So until we forestall this behaviour, we’d get a double-acknowledgement when tapping on the sketchpad for instance – the primary event set off can be a touchstart, followed shortly after by a mousedown.

To stop this occurring, we simply use the preventDefault() name once we’re completed with our touchstart, with a purpose to stop any further occasions from being triggered as a consequence of that specific contact motion.

You may run into some bugs with this on older Android browsers, nevertheless, especially should you’re additionally using extra complicated interactions with touchend, so it might be value absolutely testing this behaviour on a touchscreen system.

Also, solely use preventDefault() in this context once you’re positive that you’ve accomplished regardless of the motion the consumer needed.

In case you listened for touchstart on the whole doc page for example, and issued a preventDefault() no matter the place/what the consumer touched, chances are you’ll discover that they’re not capable of tap on links on the web page, since you’ve stopped the additional issuing of the “emulated” mousedown or mouseclick on the hyperlink.

So simply use preventDefault() once you’re positive that you simply’ve coated all of the potential consumer interaction inside the contact events related to that component.

Supported browsers/units

The HTML 5 canvas aspect works in all trendy browsers, including cellular/pill. With Web Explorer, it’s supported from version 9 upwards. The touch events (touchstart, touchmove..) work on all cellular/tablet browsers. The state of affairs with desktop browsers is a bit more involved.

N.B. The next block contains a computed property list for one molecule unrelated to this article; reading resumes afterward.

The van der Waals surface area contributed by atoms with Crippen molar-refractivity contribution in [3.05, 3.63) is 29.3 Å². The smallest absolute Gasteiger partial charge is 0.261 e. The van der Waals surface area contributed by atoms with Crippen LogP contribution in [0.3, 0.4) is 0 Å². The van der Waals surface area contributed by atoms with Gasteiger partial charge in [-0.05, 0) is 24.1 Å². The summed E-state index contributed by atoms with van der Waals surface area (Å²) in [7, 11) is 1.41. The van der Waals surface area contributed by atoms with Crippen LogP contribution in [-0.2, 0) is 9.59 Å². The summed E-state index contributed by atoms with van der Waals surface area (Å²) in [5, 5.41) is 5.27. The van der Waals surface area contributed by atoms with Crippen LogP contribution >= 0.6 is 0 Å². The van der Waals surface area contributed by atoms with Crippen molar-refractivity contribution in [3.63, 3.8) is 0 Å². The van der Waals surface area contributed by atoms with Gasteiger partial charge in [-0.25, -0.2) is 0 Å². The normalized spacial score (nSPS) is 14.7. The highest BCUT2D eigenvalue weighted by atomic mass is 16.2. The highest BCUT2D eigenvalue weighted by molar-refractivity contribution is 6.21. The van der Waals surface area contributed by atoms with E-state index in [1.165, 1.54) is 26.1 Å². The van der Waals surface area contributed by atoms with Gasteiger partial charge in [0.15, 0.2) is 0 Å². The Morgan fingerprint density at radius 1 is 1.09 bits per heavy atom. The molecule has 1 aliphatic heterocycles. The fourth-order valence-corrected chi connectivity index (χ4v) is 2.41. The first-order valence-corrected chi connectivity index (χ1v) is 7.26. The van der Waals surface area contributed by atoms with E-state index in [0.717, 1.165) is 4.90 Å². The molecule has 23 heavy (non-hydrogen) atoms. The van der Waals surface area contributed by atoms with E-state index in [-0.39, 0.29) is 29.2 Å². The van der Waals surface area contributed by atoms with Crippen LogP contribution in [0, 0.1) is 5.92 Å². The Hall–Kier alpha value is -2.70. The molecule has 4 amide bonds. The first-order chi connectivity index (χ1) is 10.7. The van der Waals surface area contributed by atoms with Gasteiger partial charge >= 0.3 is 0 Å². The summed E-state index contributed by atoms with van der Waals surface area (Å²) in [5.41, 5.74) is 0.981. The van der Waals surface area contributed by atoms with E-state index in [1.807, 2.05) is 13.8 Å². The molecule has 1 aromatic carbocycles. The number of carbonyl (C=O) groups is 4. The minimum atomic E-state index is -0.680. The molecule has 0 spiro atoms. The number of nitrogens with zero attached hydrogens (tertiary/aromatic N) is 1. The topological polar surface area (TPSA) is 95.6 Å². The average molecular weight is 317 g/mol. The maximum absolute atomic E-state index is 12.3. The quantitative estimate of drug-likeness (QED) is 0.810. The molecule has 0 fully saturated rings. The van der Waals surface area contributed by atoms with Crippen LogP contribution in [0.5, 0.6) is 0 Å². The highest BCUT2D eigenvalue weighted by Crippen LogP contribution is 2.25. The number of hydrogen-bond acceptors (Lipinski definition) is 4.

IE has an alternate system referred to as Pointer Events that’s supported from IE 10 upwards. The problem here is that different browsers have yet so as to add help, however it’s anticipated to happen throughout 2014 and onward.

Firefox supports contact events, but resulting from a bug filed in bugzilla, they’ve been turned off by default prior to now few releases. They are often re-enabled in the browser. Additional particulars are here.

It’s still value using the Contact events version now nevertheless, since it helps all current and legacy Android and iPad users for example, in addition to Chromebook and different touchscreen customers on desktops/laptops.

As more non-mobile customers turn into touchscreen enabled, strain will undoubtedly grow on browser builders to get every part working smoothly on the desktop too.

2018 update – Although most desktops browsers now help Pointer Occasions, cellular and especially iOS help just isn’t there – see present browser help for more particulars.


When you’ve obtained to grips with the essential framework for the sketchpad, it’s straightforward so as to add options!

Change the pen measurement

Substitute each occasion of “12” in referred to as to the DrawDot() perform with a variable of your personal.

You possibly can then add photographs or buttons to the page which change the value of this variable when clicked.

Change the colors or add a background

Following the same technique as changing the pen measurement, merely modify DrawDot() to use your personal RGBA (pink,inexperienced,blue,alpha/opacity) values.

Change these values based mostly on some interplay with an on-screen widget (or use a counter to offer a cool rainbow impact?).

So as to add a background picture to the canvas, simply add a “background-image:” line to the CSS code for the canvas (our instance canvas is known as #sketchpad)